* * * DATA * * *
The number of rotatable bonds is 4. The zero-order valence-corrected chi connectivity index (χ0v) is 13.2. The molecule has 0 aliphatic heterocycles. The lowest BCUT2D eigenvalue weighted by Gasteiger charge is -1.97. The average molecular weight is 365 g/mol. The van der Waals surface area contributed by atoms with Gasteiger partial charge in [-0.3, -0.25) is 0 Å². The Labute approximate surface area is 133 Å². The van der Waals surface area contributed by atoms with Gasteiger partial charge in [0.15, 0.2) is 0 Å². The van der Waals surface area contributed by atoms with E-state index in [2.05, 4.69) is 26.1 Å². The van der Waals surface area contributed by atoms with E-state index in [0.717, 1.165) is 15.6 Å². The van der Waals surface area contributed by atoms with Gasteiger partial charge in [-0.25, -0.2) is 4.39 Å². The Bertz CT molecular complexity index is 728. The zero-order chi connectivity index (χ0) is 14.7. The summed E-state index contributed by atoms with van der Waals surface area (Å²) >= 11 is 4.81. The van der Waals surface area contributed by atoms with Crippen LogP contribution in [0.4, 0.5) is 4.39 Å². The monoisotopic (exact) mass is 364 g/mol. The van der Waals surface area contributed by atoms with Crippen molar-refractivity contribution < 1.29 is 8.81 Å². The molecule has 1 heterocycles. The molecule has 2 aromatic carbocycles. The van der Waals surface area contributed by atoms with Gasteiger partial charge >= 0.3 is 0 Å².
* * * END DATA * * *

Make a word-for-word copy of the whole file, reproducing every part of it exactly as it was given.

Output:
The number of rotatable bonds is 4. The zero-order valence-corrected chi connectivity index (χ0v) is 13.2. The molecule has 0 aliphatic heterocycles. The lowest BCUT2D eigenvalue weighted by Gasteiger charge is -1.97. The average molecular weight is 365 g/mol. The van der Waals surface area contributed by atoms with Gasteiger partial charge in [-0.3, -0.25) is 0 Å². The Labute approximate surface area is 133 Å². The van der Waals surface area contributed by atoms with Gasteiger partial charge in [0.15, 0.2) is 0 Å². The van der Waals surface area contributed by atoms with E-state index in [2.05, 4.69) is 26.1 Å². The van der Waals surface area contributed by atoms with E-state index in [0.717, 1.165) is 15.6 Å². The van der Waals surface area contributed by atoms with Gasteiger partial charge in [-0.25, -0.2) is 4.39 Å². The Bertz CT molecular complexity index is 728. The zero-order chi connectivity index (χ0) is 14.7. The summed E-state index contributed by atoms with van der Waals surface area (Å²) >= 11 is 4.81. The van der Waals surface area contributed by atoms with Crippen LogP contribution in [0.4, 0.5) is 4.39 Å². The monoisotopic (exact) mass is 364 g/mol. The van der Waals surface area contributed by atoms with Crippen molar-refractivity contribution < 1.29 is 8.81 Å². The molecule has 1 heterocycles. The molecule has 2 aromatic carbocycles. The van der Waals surface area contributed by atoms with Gasteiger partial charge >= 0.3 is 0 Å².